|Born||12 May 1890|
|Died||1 Jul 1978|
Contributor: C. Peter Chen
ww2dbaseKurt Student was born in Birkhonz, Germany. He became a commissioned officer in the German Army in 1912 and in the following year became a pilot with the Army's air force as a pilot. During WW1, he shot down several French aircraft. He remained with the German military after the nation's defeat in WW1, and in 1934 joined the Luftwaffe, where he was responsible for introducing the concept of airborne infantry. After being kept back during the Poland campaign, the paratroopers were used to achieve stunning successes during the quick capture of the Low Countries in 1940, though Student was injured from friendly fire during the operation and did not return to active duty until Jan 1941. When he returned, he engaged in several plans to drop paratroopers in Malta, Gibraltar, and even Britain, and he was given the chance to mount another airborne offensive, this time in Crete, Greece. The Crete operation, however, did not go well; there were so many casualties that Adolf Hitler refrained from conducting large scale airborne operations for the remainder of the war. After Crete, German paratroopers were slowly integrated into ordinary infantry units. In 1943, he had another spectacular record for the planning of the daring rescue of Benito Mussolini by gliders and other small aircraft (which Otto Skorzeny commanded from the field). In 1944, he was transferred to lead the First Paratroop Army against the Allied advances in France and the Low Countries. He was captured by the British in Apr 1945 and was freed in 1948.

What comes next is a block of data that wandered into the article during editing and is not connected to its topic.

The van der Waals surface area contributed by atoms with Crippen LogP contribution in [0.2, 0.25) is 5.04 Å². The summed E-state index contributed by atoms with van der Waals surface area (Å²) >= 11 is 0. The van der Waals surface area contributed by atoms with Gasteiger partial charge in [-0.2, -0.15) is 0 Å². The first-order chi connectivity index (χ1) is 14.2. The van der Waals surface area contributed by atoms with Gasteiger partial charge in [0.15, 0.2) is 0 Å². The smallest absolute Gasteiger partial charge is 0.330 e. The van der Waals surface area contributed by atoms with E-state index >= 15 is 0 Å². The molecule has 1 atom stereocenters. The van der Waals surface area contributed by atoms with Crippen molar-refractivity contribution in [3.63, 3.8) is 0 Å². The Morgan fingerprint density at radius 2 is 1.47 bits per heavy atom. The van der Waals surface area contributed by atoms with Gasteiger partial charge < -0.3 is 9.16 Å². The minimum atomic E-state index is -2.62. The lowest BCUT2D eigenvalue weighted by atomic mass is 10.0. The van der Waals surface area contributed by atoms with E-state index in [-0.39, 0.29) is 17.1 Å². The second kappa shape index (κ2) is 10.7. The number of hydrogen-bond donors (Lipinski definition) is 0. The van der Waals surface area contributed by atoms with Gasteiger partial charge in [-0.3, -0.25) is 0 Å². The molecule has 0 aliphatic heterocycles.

ww2dbaseSources: Spartacus Educational, Wikipedia.
Last Major Revision: May 2006
Kurt Student Timeline
|12 May 1890||Kurt Student was born.|
|25 May 1941||Luftwaffe Lieutenant-General Kurt Student arrived at Maleme in Crete, Greece.|
|31 May 1941||In Crete, Greece, German Luftwaffe General Kurt Student issued an order authorizing reprisals against the civilian population, including women and boys, proven of involvement in fighting, committing sabotage, or mutilating or killing wounded soldiers. The reprisals were to consist of shooting, fines, burning villages or extermination of the male population. Several senior officers stormed out of the conference in protest of the order but there were a few officers who were quite prepared to lead execution squads.|
|25 Dec 1943||Kurt Student ordered the formation of a 2,200-strong Italian parachute regiment, to be placed within German 4.Fallschirmj√§ger Division.|
|1 Jul 1978||Kurt Student passed away.|
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